“The Reformers take the view that they can obey a law only insofar as it does not contradict the Bible, because they are to obey God rather than men.

The reasons given in this document of accusation as quoted above show clearly that the leading brethren of the Seventh-day Adventist Reform Movement were not willing to deny the doctrine of peace as found in the gospel, which is valid for all nations; they would not deny it even when they were persecuted. Imprisoned, and executed for their stand. The good shepherd goes before his sheep as a good example, for what would become of the sheep if they were left without protection in the midst of ravenous wolves? Alas, it was just in this regard that the leading clergy of the nominal Christians and the responsible men of the great Advent Movement failed, as is unmistakably shown in the above writ of accusation.

Later, in the main session of the special court at Halle/Saale, several brothers and sisters of the Seventh-day Adventist Reform Movement were brought forward as co-defendants and also as witnesses against Brother Hanselmann. He was sentenced to two years’ imprisonment. Also the court costs were given him to pay. When the two-year term ended, his pocket watch and some personal belongings were sent to his wife. In a letter, Brother Hanselmann wrote very briefly: “Now the worst is yet to come. I am being transported to the concentration camp of Sachsenhausen.”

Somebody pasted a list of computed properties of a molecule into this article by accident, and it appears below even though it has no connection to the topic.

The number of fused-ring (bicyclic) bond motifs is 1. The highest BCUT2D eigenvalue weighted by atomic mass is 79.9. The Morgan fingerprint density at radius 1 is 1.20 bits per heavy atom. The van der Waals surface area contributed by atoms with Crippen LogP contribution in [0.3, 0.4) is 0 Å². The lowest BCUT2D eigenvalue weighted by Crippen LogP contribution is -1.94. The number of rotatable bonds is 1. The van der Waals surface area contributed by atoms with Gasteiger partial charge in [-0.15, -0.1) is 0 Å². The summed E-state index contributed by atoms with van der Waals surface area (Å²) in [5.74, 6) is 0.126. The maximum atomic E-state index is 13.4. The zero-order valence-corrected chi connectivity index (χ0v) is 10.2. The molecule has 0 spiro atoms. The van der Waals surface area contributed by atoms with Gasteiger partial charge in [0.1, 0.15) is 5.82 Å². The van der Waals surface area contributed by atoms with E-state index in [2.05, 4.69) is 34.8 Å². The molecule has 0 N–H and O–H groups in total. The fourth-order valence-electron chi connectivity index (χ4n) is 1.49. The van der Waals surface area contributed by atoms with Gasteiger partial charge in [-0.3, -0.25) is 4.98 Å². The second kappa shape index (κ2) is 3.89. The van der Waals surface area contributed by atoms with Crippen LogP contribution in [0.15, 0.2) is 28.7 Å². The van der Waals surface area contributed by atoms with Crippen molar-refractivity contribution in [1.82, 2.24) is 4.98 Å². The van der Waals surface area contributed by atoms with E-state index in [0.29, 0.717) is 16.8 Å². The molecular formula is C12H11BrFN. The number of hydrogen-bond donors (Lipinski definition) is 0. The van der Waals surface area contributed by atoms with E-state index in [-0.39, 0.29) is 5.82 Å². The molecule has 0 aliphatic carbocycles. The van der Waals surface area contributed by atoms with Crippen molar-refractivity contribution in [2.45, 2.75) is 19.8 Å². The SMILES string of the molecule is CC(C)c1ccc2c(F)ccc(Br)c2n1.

Sachsenhausen Concentration Camp Security Perimeter Fence

About the middle of May 1942, his wife received the report that her husband had fallen sick of dysentery and died in the concentration camp. That was the last official notice.